It's too soon to say whether the volatile political situation in Venezuela will cause petrol prices to rise at the pump here.
At least 122 people have been killed in nearly four months of political conflict and violence leading up to the disputed election, which gave the country's ruling party virtually unlimited powers.
The vote, held over the weekend, has led to criticism from the South American country's neighbours, and the United States quickly slapped financial sanctions on President Nicolas Maduro.
Opposition parties boycotted the poll and say their supporters didn't vote.
They say voter turnout was just 12 percent - but Mr Maduro called it the biggest ever vote for revolution and will now rewrite the constitution.
Venezuela is a very large producer of oil, with some of the world's largest reserves.
New Zealand's Automobile Association believes further sanctions that slow the supply coming out of Venezuela could definitely impact on oil prices here.
"And to a certain extent we're actually seeing that now," Mark Stockdale, the AA's Principal Advisor - Regulations, told Newshub.
"Since last year OPEC [the Organization of Petroleum-producing Countries] has had an agreement to actually cut oil production - that's because the OPEC producing countries have been concerned about the low oil prices, and that's having a negative impact on them and their economies.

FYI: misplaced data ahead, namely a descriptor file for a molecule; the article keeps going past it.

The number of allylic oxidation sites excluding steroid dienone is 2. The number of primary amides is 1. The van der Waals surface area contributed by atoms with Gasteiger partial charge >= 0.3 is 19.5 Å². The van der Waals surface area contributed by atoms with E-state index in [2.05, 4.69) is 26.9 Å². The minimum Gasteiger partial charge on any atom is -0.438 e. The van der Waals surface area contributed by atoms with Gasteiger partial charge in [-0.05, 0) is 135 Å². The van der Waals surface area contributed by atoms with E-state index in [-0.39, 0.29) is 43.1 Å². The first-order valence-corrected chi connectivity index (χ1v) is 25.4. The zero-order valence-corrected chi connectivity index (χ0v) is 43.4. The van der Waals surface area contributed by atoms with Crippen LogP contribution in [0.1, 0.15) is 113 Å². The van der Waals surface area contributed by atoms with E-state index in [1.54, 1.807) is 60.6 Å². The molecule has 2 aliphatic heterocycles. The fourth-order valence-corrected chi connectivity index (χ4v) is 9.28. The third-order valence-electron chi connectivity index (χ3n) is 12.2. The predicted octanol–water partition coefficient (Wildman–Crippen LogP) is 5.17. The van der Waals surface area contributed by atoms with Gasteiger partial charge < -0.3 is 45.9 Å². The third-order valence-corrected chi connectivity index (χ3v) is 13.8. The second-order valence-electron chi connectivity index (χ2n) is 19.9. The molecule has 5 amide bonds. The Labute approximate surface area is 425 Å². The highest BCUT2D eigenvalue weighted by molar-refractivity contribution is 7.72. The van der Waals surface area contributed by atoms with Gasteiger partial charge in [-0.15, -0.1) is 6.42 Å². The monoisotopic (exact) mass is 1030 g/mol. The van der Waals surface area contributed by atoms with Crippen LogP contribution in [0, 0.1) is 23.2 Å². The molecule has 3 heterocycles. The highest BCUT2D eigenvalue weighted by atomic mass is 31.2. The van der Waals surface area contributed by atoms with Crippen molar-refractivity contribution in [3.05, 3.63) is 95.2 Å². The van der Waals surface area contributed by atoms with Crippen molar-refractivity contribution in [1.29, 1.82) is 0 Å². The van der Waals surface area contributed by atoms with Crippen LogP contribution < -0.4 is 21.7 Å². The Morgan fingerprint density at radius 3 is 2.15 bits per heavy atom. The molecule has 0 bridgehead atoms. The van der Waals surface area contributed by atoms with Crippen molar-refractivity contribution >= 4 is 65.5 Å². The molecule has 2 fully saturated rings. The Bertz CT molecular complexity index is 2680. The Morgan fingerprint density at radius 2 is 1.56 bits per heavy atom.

"And indeed this is one of the reasons why the Venezuelan economy is collapsing, because of low oil prices - which has been their major source of revenue."
Global oil prices have recently been rising thanks to the OPEC production cuts starting to take effect, but it's yet to impact on prices at the pump in this country.
"Usually that would mean that ultimately pump prices could increase as well," Mr Stockdale said.
"[But] it's more complicated than that and fortunately in New Zealand at the moment we're not actually seeing pump prices go up, because the New Zealand dollar has been increasing and that has offset those rises in commodity prices.
"But generally speaking, reducing oil supply and rising oil prices - that's never really good news."
The monetary impact of the current US sanctions isn't immediately clear as Mr Maduro's holdings in American jurisdictions, if he has any, haven't been publicised.
However, imposing sanctions on a head of state is rare and can be symbolically powerful, leading other countries to similarly shun such a leader.
For example, the US has had sanctions against Syria's President Bashar Assad since 2011.
The move follows through on a US threat of action last week against Mr Maduro and his socialist government if they went ahead with the election.
Newshub. / AP